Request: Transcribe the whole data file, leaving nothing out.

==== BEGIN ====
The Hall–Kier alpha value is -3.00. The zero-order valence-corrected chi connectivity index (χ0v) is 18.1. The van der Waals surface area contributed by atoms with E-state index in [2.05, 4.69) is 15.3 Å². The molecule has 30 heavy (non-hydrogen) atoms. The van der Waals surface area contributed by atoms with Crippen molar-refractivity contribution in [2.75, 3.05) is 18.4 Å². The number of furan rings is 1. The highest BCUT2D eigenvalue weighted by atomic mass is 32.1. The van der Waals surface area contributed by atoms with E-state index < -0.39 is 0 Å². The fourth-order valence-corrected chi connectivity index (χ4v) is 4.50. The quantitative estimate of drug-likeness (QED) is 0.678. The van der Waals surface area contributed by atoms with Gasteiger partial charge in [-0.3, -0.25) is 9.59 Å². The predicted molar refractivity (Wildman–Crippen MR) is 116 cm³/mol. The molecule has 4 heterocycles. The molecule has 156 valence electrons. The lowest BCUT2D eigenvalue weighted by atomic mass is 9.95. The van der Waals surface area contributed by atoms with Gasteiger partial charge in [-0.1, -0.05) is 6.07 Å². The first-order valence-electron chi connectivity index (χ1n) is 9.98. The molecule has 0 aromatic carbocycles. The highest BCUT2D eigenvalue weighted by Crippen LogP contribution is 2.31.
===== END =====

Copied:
The Hall–Kier alpha value is -3.00. The zero-order valence-corrected chi connectivity index (χ0v) is 18.1. The van der Waals surface area contributed by atoms with E-state index in [2.05, 4.69) is 15.3 Å². The molecule has 30 heavy (non-hydrogen) atoms. The van der Waals surface area contributed by atoms with Crippen molar-refractivity contribution in [2.75, 3.05) is 18.4 Å². The number of furan rings is 1. The highest BCUT2D eigenvalue weighted by atomic mass is 32.1. The van der Waals surface area contributed by atoms with E-state index < -0.39 is 0 Å². The fourth-order valence-corrected chi connectivity index (χ4v) is 4.50. The quantitative estimate of drug-likeness (QED) is 0.678. The van der Waals surface area contributed by atoms with Gasteiger partial charge in [-0.3, -0.25) is 9.59 Å². The predicted molar refractivity (Wildman–Crippen MR) is 116 cm³/mol. The molecule has 4 heterocycles. The molecule has 156 valence electrons. The lowest BCUT2D eigenvalue weighted by atomic mass is 9.95. The van der Waals surface area contributed by atoms with Gasteiger partial charge in [-0.1, -0.05) is 6.07 Å². The first-order valence-electron chi connectivity index (χ1n) is 9.98. The molecule has 0 aromatic carbocycles. The highest BCUT2D eigenvalue weighted by Crippen LogP contribution is 2.31.